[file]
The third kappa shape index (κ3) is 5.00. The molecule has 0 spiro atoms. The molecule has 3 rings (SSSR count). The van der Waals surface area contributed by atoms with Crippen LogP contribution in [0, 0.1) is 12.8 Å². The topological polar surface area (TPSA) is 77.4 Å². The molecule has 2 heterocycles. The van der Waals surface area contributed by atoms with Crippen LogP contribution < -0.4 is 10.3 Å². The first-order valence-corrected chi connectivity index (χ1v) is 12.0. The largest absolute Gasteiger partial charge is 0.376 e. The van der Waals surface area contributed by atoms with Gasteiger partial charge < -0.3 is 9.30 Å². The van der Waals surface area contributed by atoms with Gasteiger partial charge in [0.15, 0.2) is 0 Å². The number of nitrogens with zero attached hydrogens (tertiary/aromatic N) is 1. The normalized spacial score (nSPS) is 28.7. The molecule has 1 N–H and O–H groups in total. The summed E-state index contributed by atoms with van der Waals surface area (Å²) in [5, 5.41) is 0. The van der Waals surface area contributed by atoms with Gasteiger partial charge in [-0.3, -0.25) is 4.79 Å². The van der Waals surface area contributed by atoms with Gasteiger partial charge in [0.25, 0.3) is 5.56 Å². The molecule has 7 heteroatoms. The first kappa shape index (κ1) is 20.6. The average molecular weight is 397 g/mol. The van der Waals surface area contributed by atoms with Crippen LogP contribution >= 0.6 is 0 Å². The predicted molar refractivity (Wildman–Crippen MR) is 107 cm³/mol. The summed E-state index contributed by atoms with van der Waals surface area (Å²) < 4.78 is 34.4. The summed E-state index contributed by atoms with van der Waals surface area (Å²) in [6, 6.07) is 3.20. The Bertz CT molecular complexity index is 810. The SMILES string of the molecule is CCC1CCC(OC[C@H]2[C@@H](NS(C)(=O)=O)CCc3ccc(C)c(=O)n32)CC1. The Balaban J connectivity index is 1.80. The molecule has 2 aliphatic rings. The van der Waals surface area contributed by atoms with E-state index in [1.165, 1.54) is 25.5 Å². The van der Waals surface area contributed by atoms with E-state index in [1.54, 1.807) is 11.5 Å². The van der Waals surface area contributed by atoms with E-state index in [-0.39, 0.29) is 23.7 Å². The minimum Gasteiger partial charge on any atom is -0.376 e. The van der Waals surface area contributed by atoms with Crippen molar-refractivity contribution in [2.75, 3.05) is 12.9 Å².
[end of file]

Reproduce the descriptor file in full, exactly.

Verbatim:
The third kappa shape index (κ3) is 5.00. The molecule has 0 spiro atoms. The molecule has 3 rings (SSSR count). The van der Waals surface area contributed by atoms with Crippen LogP contribution in [0, 0.1) is 12.8 Å². The topological polar surface area (TPSA) is 77.4 Å². The molecule has 2 heterocycles. The van der Waals surface area contributed by atoms with Crippen LogP contribution < -0.4 is 10.3 Å². The first-order valence-corrected chi connectivity index (χ1v) is 12.0. The largest absolute Gasteiger partial charge is 0.376 e. The van der Waals surface area contributed by atoms with Gasteiger partial charge < -0.3 is 9.30 Å². The van der Waals surface area contributed by atoms with Gasteiger partial charge in [0.15, 0.2) is 0 Å². The number of nitrogens with zero attached hydrogens (tertiary/aromatic N) is 1. The normalized spacial score (nSPS) is 28.7. The molecule has 1 N–H and O–H groups in total. The summed E-state index contributed by atoms with van der Waals surface area (Å²) in [5, 5.41) is 0. The van der Waals surface area contributed by atoms with Gasteiger partial charge in [-0.3, -0.25) is 4.79 Å². The van der Waals surface area contributed by atoms with Gasteiger partial charge in [0.25, 0.3) is 5.56 Å². The molecule has 7 heteroatoms. The first kappa shape index (κ1) is 20.6. The average molecular weight is 397 g/mol. The van der Waals surface area contributed by atoms with Crippen LogP contribution >= 0.6 is 0 Å². The predicted molar refractivity (Wildman–Crippen MR) is 107 cm³/mol. The summed E-state index contributed by atoms with van der Waals surface area (Å²) < 4.78 is 34.4. The summed E-state index contributed by atoms with van der Waals surface area (Å²) in [6, 6.07) is 3.20. The Bertz CT molecular complexity index is 810. The SMILES string of the molecule is CCC1CCC(OC[C@H]2[C@@H](NS(C)(=O)=O)CCc3ccc(C)c(=O)n32)CC1. The Balaban J connectivity index is 1.80. The molecule has 2 aliphatic rings. The van der Waals surface area contributed by atoms with E-state index in [1.165, 1.54) is 25.5 Å². The van der Waals surface area contributed by atoms with E-state index in [1.54, 1.807) is 11.5 Å². The van der Waals surface area contributed by atoms with E-state index in [-0.39, 0.29) is 23.7 Å². The minimum Gasteiger partial charge on any atom is -0.376 e. The van der Waals surface area contributed by atoms with Crippen molar-refractivity contribution in [2.75, 3.05) is 12.9 Å².